After a result like Tottenham’s 2-0 Premier League defeat by Chelsea it is commonplace to turn the focus on the manager and, goodness knows, Antonio Conte had offered the ammunition. There was a new 4-4-2 starting system from the Spurs manager, featuring full-backs in front of full-backs and not much creativity in central midfield.
The messages appeared everywhere. There was no Sergio Reguilón, despite the overload of full-backs – or Emerson Royal, for that matter. They would kick their heels on the bench. But at least they were inside the stadium, which is more than could be said of Tanguy Ndombele, Giovani Lo Celso and Dele Alli.
Ndombele was last seen walking off at low speed upon his substitution in the FA Cup win over Morecambe on 9 January and, as such, is the founder member of Conte’s bomb squad. Lo Celso and Alli have been added, with the former making clear on Instagram he was 100% fit. Alli’s social media move involved him uploading a silly video to TikTok during the game, which he later deleted.
Conte felt he had needed to try something different after his team’s losses to Chelsea in both legs of the Carabao Cup semi-final and the first half went relatively well. Spurs settled after a shaky start and, with Steven Bergwijn showing a couple of flashes on the counter, they were unlucky to see a Harry Kane goal ruled out for a soft foul on Thiago Silva.
Chelsea, though, would make their class tell after the interval and, in the final analysis, Conte’s team had offered little as an attacking force and been a clear second best.
It would not be difficult to imagine the reaction to such a Spurs performance under José Mourinho or Nuno Espírito Santo. But the point is that Conte is living a honeymoon period in which his many good results are down to his coaching genius, his drive to instil an obsessive winning mentality, and the defeats are evidence of why the squad is not good enough. Or, to put it another way, why the chairman, Daniel Levy, has to spend some money during the transfer window.
Conte has created this climate, first and foremost, by being who he is and doing what he does. The serial winner inherited a team whose confidence was low and who had lost five of 10 league games under Nuno. Conte’s record shows six wins, three draws and now one defeat in the competition. The structure he has put in place has proved effective and, with the fans firmly behind him, there are hopes – previously non-existent – of a top-four finish this season.
But the Spurs manager has turned the screw, building on his reserves of credit via his media messaging which has, at no point, been particularly complimentary about what he has found. At many other times, especially after the losses – remember NS Mura in the Europa Conference League? – Conte has been scathing about the level of the squad.
This is what the Italian does. He starts fires, he stokes creative tensions. He questions everything, he suggests that nothing is ever just right – even Tottenham’s magnificent training ground and stadium which, he has hinted, might just be too good.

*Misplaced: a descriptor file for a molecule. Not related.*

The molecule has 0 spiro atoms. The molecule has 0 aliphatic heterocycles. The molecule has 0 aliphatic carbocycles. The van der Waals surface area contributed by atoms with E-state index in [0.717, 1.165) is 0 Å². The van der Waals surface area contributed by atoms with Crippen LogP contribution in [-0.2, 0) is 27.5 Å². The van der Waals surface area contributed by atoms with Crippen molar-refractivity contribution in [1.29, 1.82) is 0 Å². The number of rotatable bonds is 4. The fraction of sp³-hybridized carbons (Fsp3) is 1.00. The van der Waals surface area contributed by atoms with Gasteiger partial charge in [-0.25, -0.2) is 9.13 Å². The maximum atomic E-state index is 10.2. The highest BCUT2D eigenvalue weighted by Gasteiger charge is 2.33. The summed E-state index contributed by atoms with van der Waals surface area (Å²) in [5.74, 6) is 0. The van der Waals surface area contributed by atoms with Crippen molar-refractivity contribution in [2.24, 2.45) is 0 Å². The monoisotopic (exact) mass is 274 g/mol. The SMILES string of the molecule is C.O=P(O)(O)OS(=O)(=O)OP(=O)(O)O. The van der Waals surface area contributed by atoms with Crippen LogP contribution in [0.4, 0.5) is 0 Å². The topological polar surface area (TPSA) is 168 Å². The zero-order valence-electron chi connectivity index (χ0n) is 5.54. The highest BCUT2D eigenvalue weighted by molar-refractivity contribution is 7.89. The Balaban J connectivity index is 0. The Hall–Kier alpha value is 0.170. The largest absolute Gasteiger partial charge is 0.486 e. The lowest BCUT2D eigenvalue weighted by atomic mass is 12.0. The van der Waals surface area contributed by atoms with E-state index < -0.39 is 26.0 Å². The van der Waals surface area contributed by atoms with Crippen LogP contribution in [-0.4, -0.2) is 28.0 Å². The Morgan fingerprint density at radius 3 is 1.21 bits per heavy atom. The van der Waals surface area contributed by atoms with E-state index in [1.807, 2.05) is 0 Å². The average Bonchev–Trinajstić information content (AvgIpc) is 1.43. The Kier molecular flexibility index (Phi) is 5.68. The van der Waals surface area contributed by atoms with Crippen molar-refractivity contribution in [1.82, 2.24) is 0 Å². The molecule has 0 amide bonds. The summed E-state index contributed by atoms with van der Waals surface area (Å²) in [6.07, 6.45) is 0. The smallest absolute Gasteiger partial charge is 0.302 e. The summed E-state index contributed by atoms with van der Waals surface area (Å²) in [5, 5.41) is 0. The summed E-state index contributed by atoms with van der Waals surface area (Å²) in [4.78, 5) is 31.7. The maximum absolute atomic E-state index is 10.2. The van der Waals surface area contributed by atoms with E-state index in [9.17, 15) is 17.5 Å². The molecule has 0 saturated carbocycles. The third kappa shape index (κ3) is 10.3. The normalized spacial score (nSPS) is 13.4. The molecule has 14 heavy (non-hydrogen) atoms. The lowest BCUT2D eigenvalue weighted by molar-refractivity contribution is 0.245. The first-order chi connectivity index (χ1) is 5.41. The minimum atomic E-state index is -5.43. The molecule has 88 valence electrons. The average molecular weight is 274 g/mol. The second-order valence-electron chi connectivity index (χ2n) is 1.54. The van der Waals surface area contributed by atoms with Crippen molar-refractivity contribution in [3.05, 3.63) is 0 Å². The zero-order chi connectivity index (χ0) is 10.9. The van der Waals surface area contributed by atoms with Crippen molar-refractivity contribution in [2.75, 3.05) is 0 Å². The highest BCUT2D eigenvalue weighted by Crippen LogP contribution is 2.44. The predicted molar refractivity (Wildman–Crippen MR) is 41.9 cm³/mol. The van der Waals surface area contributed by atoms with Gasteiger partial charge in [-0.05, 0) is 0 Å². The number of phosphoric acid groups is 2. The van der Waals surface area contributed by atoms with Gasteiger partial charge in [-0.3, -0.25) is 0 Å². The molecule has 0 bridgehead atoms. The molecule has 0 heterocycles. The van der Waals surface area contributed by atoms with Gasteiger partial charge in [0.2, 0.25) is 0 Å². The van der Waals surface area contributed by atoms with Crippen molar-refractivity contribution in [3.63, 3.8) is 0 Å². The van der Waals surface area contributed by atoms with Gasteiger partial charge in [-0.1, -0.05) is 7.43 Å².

To Conte, the club’s situation is connected to poor recruitment, the failure to properly replace players such as Kyle Walker, Danny Rose, Toby Alderweireld, Jan Vertonghen, Mousa Dembélé and Christian Eriksen, who he remembers from when he first came to England for 2016-17. In that season, he led Chelsea to the title; Spurs were competitive runners-up under Mauricio Pochettino.
Conte’s key lieutenants played in that team, too – Hugo Lloris, Eric Dier, Son Heung-min and Kane – and it is a macabre game for the Spurs support to name the successful major signings since then. Lucas Moura, Pierre-Emile Højbjerg. Who else?
The manager sees better recruitment as part of the way back up and so here we are, him loading the pressure on Levy and plenty of rubbernecking from elsewhere, not least at Chelsea. The board there grew used to hearing Conte describe himself as “just a coach” and how it was “up to the club to make the final decisions”. He has trotted out that line a few times at Spurs and it has always sounded like a threat.
The economics are hugely challenging for Levy, especially with regard to Ndombele and Lo Celso, massive money signings whose values have slumped. A loan move would make sense for the former, mainly to reboot him, with Paris Saint-Germain pushing, and it could also be the case for the latter. Newcastle have an interest in taking Alli on loan.
Spurs are confident of signing Adama Traoré from Wolves, who would appear a prototype Conte player. But what now for Bergwijn, who marked his return from injury last Wednesday with the dramatic late goals to earn the 3-2 win at Leicester? Ajax want to sign him permanently. Meanwhile, Tottenham’s need for a creative central midfielder and an extra striker is clear.
Conte has such faith in his work that he believes he can engineer a top-four finish but there is no doubt he would feel more confident with a little help in the January market. Conte will always be restless. The coming week promises to be fraught.